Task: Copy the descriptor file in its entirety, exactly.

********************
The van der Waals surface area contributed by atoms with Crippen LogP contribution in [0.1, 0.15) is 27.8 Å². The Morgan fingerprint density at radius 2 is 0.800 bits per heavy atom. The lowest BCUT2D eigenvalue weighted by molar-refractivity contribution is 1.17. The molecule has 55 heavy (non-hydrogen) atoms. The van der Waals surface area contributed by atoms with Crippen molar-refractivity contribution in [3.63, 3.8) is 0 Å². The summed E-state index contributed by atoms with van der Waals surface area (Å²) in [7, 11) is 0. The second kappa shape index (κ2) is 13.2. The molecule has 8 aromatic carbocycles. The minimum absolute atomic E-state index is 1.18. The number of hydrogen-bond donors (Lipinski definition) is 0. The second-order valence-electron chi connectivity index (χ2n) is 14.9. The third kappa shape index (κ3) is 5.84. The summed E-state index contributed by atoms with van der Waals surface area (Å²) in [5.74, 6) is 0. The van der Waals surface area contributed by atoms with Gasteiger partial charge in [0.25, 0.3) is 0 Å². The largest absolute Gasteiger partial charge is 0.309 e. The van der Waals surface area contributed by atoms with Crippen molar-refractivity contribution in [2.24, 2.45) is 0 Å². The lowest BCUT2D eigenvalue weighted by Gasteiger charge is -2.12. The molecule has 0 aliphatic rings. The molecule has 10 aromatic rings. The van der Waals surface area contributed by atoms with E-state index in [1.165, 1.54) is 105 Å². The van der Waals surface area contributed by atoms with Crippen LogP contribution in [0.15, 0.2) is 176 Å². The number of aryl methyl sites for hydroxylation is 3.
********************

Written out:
The van der Waals surface area contributed by atoms with Crippen LogP contribution in [0.1, 0.15) is 27.8 Å². The Morgan fingerprint density at radius 2 is 0.800 bits per heavy atom. The lowest BCUT2D eigenvalue weighted by molar-refractivity contribution is 1.17. The molecule has 55 heavy (non-hydrogen) atoms. The van der Waals surface area contributed by atoms with Crippen molar-refractivity contribution in [3.63, 3.8) is 0 Å². The summed E-state index contributed by atoms with van der Waals surface area (Å²) in [7, 11) is 0. The second kappa shape index (κ2) is 13.2. The molecule has 8 aromatic carbocycles. The minimum absolute atomic E-state index is 1.18. The number of hydrogen-bond donors (Lipinski definition) is 0. The second-order valence-electron chi connectivity index (χ2n) is 14.9. The third kappa shape index (κ3) is 5.84. The summed E-state index contributed by atoms with van der Waals surface area (Å²) in [5.74, 6) is 0. The van der Waals surface area contributed by atoms with Gasteiger partial charge in [0.25, 0.3) is 0 Å². The largest absolute Gasteiger partial charge is 0.309 e. The van der Waals surface area contributed by atoms with Crippen molar-refractivity contribution in [2.24, 2.45) is 0 Å². The lowest BCUT2D eigenvalue weighted by Gasteiger charge is -2.12. The molecule has 0 aliphatic rings. The molecule has 10 aromatic rings. The van der Waals surface area contributed by atoms with E-state index in [1.165, 1.54) is 105 Å². The van der Waals surface area contributed by atoms with Crippen LogP contribution in [0.15, 0.2) is 176 Å². The number of aryl methyl sites for hydroxylation is 3.